Egypt's constituent assembly approves the country's new constitution (photo: dpa/picture-alliance)

Egypt's Political Outlook

In Need of a Culture of Compromise

The biggest challenge facing Egypt in its attempts to build a new future is the fact that it does not have a political culture of compromise, writes Ronald MeinardusMore

Demonstration in commemoration of the Egyptian activist Gaber Salah, Kairo (photo: dpa)

Protestes in Egypt

Army Opponents Break Their Silence

Egypt's Islamists demonstrated for months against the army. Now, secular activists are out in the streets to protest the co-opting of their revolution. But, the military government has a propaganda machine on its side. By Markus Symank from CairoMore

Memorial for the unknown soldier in Ankara, Turkish flags in the background (photo: Tarik Tinazay/dpa)

Turkey's Foreign Policy

Return to Pragmatism

In the past month Ankara opened a membership chapter with the European Union after a 30-month hiatus, while intense diplomatic traffic is underway to end tensions with its Iranian and Iraqi neighbours. All of which is fuelling rising speculation that a major reset in Turkish foreign policy is underway. Dorian Jones looks at what lies behind the latest eventsMore

With a dramatic sunset backdrop illumating the scene from behind, a protestor stands on a ledge above his friends and waves the red, white and black Egyptian flag through the sunlight (photo: REUTERS/Mohamed Abd El Ghany)

The Arab Spring in Historical Perspective

Revolutions Take Time

Analysts have gleefully declared the Arab Spring to have failed. What they don't understand however, is that fundamental societal changes don't occur over night. In her essay, Ingrid Thurner pleads for more time for the Arab SpringMore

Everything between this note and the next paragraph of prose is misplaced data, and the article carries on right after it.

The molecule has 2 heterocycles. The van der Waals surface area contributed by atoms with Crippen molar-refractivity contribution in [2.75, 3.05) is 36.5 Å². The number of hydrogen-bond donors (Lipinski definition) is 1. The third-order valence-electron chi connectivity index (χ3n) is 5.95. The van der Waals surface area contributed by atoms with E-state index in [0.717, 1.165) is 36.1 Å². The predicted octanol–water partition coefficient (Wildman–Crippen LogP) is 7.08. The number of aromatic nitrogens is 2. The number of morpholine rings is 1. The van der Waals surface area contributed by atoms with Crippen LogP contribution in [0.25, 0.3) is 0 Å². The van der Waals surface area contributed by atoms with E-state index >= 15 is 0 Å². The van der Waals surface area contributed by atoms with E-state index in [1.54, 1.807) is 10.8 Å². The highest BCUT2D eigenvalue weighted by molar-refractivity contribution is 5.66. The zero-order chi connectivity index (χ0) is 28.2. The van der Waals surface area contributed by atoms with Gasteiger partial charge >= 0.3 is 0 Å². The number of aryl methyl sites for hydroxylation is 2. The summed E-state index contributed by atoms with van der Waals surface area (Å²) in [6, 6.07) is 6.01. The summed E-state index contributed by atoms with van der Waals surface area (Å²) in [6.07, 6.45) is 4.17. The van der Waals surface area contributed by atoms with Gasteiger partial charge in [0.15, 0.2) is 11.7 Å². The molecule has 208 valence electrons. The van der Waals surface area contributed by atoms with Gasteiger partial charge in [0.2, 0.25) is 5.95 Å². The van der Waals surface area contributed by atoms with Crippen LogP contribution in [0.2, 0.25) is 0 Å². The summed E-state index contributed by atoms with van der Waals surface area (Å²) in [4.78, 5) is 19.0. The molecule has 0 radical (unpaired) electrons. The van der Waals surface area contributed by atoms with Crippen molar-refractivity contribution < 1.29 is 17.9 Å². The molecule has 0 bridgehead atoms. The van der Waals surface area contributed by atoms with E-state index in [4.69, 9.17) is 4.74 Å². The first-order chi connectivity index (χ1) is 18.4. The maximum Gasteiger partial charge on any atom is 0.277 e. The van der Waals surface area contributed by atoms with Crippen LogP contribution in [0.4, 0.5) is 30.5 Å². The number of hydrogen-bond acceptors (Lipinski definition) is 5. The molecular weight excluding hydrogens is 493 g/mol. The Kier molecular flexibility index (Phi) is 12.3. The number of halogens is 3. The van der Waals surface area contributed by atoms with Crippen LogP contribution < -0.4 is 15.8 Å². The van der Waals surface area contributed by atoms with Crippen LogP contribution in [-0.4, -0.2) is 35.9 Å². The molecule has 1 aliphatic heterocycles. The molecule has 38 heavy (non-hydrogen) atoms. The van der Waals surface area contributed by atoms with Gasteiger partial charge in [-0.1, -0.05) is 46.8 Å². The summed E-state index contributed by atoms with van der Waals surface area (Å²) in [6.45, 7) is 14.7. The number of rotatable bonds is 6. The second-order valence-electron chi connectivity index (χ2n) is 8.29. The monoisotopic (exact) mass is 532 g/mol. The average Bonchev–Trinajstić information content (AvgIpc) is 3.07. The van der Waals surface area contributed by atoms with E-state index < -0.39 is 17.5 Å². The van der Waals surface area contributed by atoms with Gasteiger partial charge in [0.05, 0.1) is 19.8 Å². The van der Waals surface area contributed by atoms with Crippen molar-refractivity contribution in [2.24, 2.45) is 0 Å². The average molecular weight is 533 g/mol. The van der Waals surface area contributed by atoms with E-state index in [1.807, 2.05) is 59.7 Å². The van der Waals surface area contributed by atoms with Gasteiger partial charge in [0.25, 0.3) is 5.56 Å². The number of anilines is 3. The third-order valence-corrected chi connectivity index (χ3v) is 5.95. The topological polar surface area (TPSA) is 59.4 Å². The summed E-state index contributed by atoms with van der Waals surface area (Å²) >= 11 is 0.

US-President Barack Obama meets Saudi King Abdullah in Washington DC (photo: Roger L. Wollenberg/EPA)

Saudi Arabia and America

The Estrangement of Two Allies

Saudi Arabia feels as though it has been left in the lurch by the US. Primary thorns in the Saudis' side are Washington's energy policy, its rapprochement with Iran and its conduct in the Syrian conflict. Riyadh is now going its own way. By Rainer HermannMore

Mass demonstration on Tahrir Square (photo: Reuters)

Revolutionary Films in the Arab World

Taking Stock

What is the significance of film during and after revolutions? In recent years, many films have been made in Egypt and Tunisia, although the viewpoints of the filmmakers could hardly be more different. By Irit NeidhardtMore

Mansoura Ez-Eldin (photo: Mansoura Ez-Eldin)

The Democratic Process in Egypt

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The Success of Democracy is Not a Question of Education

Although she recognises the dangers inherent in an uneducated society, Egyptian author Mansoura Ez-Eldin disputes the political belief that it takes a learned population to create a democracy. The problem is more a fundamental lack of political education and a poor understanding of democratic principles at all levelsMore

A Syrian refugee mother with her two children (photo: Reuters)

Syrian Refugees

Driven out of Egypt

The Egyptian authorities are taking a very heavy-handed line against refugees from the Syrian civil war. Amnesty International says Cairo is forcing those who have fled the violence and entered Egypt to leave the country again, thereby pushing them into a highly uncertain future. Andreas Gorzewski reportsMore